Granted, some environmentalists deal publicly with their carbon footprints. Gore and David say they offset their energy usage by sponsoring reductions in greenhouse gases through alternative forms of power and energy conservation (like building wind farms and paying farmers to turn methane into electricity). But are “carbon offsets” sufficient compensation? Not to activists like Charles Komanoff, an economic consultant to environmental groups.

I’m not such a purist myself — I’d let the average person salve his conscience with a carbon indulgence. But I’d hold environmentalist preachers like Gore to higher standards, especially when they’re engaging in unnecessary energy use.
I agree. Large homes and second homes use a lot of energy regardless of how efficient or green they are.

I think part of the green movement should be to try and get people to live in smaller houses and not to buy second homes. A second home is not lived in most of the time and is therefore wasteful with the energy it took to build it. Better to vacation and use a hotel or timeshare that is used all of the time. Less wood, metal and other resources would be needed as fewer houses would be built and more land could be set aside for nature.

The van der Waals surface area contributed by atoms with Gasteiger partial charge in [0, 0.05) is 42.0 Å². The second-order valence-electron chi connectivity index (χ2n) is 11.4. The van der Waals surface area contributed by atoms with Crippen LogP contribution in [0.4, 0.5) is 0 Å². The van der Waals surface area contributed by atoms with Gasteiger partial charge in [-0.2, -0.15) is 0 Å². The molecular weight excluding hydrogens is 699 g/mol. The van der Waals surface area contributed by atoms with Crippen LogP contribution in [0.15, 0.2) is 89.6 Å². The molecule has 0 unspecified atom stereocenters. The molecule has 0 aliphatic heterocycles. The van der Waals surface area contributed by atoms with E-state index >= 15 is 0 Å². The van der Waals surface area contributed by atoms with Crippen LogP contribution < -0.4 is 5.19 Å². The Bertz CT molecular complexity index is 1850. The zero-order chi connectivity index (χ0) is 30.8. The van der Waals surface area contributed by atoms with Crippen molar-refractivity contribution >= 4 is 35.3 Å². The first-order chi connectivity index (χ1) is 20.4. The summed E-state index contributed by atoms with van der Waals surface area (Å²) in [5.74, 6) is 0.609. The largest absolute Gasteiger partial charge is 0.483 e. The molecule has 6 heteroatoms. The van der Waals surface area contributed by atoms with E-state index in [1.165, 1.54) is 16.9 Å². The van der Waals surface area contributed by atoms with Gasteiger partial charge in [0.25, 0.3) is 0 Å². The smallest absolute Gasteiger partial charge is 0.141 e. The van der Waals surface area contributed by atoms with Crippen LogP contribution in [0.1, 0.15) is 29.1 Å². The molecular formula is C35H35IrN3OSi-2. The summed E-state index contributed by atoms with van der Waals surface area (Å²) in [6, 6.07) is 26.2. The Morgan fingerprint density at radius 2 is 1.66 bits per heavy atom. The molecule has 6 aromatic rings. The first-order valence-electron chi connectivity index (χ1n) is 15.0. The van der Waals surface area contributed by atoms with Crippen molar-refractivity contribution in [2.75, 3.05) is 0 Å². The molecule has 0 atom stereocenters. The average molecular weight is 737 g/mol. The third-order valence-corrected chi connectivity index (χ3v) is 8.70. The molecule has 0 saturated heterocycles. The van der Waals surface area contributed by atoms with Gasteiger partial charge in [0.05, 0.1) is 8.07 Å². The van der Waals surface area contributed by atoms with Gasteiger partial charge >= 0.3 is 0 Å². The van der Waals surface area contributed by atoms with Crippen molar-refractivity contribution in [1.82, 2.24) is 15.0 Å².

If Gore and other environmentalist could make this sacrifice and sell their second homes, their message would be so much stronger.

via New York Times


Monday, August 14, 2006

More Liquids on a Plane

via Wonder Mark via Boing Boing


Saturday, August 12, 2006

100 Energy Slaves per American

I was watching this guy, James Howard Kunstler, on TV talk about his book The Long Emergency who believes that we are going to run out of energy soon and it will dramatically change life in America. He said that buildings over 7 stories were going to go away because we wouldn't have the energy to run elevators and we were all going to live in small agricultural communities because the energy to transport things would no longer be available. Overall I thought he was crazy. But one questioner made a statement that I found interesting. He said that each American had 100 "energy slaves" working for us. So I decided to run the numbers and see if it is true.